On June 16, 1963, Valentina Tereshkova, a 26-year-old girl who worked in a factory and was selected to be a cosmonaut, became the first woman in space. Tereshkova flew a solo mission that orbited Earth 48 times. In three days he traveled farther than all previous American astronauts combined. Her ardent fans saw her triumph as a positive reaffirmation of the Soviet commitment to gender equality, while women outside the Soviet Union took it as proof that there was no limit to what they could achieve.
On June 19, after parachuting from more than 6,000 meters high, the cosmonaut landed in Karaganda (Kazakhstan). Today, Valentina Tereshkova remains the only woman who has traveled alone into space.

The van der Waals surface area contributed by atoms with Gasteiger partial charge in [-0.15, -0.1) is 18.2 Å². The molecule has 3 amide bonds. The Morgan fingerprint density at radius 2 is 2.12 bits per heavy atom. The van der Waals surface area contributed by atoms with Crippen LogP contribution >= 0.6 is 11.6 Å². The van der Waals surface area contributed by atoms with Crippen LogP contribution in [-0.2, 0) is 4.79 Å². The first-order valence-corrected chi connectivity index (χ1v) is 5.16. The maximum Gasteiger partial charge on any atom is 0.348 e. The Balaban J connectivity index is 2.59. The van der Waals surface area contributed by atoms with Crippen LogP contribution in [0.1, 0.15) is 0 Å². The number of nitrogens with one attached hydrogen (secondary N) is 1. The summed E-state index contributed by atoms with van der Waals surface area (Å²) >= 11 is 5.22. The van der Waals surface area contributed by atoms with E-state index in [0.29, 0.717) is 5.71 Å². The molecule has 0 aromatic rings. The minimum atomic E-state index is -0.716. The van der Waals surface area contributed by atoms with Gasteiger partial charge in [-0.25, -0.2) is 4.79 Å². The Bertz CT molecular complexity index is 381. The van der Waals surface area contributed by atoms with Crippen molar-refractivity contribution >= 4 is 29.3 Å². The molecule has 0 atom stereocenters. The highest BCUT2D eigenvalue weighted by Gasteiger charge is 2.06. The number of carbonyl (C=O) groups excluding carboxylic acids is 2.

As a historically male-led profession, Tereshkova’s feat served as an inspiration to other women and became a symbol of the fight for equality.
After completing his mission he received the title of Heroine of the Soviet Union and it became Instructor of the Cosmonaut Training Center. Tereshkova, who was born in a village on the Volga River and was the daughter of a tractor driver, became a Soviet actress, eventually retiring as General of the Russian Air Force. It was also named chairwoman of the Soviet Women’s Committee and member of the Supreme Soviet, the former Soviet parliament. Since 2009, Tereshkova is a deputy in the Duma, Russia’s parliament.